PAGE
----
Berto nearly gave up in dismay, when he pulled into one of the parking spaces in front of the brand-spanking new little terminal. There was no one out on the sidewalk who looked like a passenger – and there was already another town-car pulled in. After ten minutes there still wasn’t any sign of a pick-up. Out beyond the terminal building and row of hangars and warehouses which lined that side of Mission Road was the ramp and a pair of runways. The airport was separated from Mission Road by nothing more imposing than some chain-link fences hung with any number of threatening signs. Presently, a silver and blue Gulfstream dropped low on approach and touched down with a roar. It flashed past the terminal, came around at the end, and taxied up to the terminal, being lost to sight but not hearing. Berto opened the door and got out of the car, wilting briefly in the blast of heat after the coolness of the air-conditioned car. The driver of the other car was already out, standing in front of his car with a sign in his hand – “Wilson” written in block letters in felt-tip. The other driver acknowledged him with a brief nod.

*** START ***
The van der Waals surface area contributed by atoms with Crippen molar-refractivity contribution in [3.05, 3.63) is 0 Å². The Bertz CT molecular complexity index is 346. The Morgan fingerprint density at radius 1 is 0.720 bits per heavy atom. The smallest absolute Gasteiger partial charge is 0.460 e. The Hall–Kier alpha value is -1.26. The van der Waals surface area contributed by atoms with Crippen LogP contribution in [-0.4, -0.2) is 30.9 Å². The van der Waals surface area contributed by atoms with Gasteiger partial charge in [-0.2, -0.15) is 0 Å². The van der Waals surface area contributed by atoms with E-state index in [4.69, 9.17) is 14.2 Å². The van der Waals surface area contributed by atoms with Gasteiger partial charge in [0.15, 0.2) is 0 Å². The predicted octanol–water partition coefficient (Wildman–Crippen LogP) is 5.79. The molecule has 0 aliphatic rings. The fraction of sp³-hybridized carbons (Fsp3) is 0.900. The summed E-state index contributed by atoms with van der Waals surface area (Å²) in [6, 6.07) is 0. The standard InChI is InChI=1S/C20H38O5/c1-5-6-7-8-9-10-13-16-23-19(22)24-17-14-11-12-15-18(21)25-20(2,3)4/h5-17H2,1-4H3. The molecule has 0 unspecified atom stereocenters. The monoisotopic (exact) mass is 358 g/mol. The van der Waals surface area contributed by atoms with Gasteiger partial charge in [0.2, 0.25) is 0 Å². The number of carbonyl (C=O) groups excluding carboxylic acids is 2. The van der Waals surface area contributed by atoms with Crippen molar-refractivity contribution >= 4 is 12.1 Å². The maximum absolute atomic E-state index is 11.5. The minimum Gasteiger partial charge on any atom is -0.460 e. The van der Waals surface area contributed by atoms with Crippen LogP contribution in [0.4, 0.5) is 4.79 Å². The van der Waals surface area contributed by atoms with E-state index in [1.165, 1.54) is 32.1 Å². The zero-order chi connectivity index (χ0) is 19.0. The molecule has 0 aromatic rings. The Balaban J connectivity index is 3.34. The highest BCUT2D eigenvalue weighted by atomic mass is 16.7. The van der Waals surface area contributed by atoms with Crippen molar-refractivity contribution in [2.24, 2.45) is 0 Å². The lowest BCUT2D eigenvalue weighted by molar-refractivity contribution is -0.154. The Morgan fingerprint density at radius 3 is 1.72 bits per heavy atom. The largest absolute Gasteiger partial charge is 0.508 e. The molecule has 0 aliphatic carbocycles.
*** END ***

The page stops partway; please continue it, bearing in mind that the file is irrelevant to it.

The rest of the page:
“Busy day,” he commented and Berto sighed.
    “Sooner here than SA International.”
    “That’s for certain,” the other driver grunted. Another small jet dropped down from the blue sky – a Learjet with a t-tail and wings which turned sharply upwards at the very tips.
    “Looks like my fare,” Berto observed. No, passenger pick-up at Stinson did not usually take long. The Lear rolled down the ramp with an ear-piercing shriek from its engines, and vanished behind the terminal. Three minutes, four minutes … a single person appeared from the glass doors leading out to the apron of paving, interspersed with raised beds and patches of grass which formed the forecourt. Berto watched his pick-up approach – a young man carrying a small overnight bag in one hand and a bottle in the other.
    “Oh-oh,” the other driver remarked, with considerable sympathy, as the man seemed to pause, look in their direction and focus with an effort. “You got yourself a drunk, it looks like. Sooner me than you, hijito.”
    “I hope he don’t barf on Uncle Tony’s upholstery, ‘cause he will kill me.” Berto watched his fare approach; a young man, with dark straight hair cut short, as if he were going out for football this season. His clothes were wrinkled, as if he had slept in them for a week. He staggered over to the bicycle rack set out by the flagpole and the handicapped parking. On his way, he dropped the bottle into the hedge. Then, clutching the bicycle rack for support, he began throwing up.
    “Looks like he got that taken care of already,” the other driver remarked. He held up the “Wilson” sign as a knot of people appeared in the terminal doorway. “Good luck, hijito … you wanna couple of plastic bags? I got some in the trunk, just for this kind of thing.”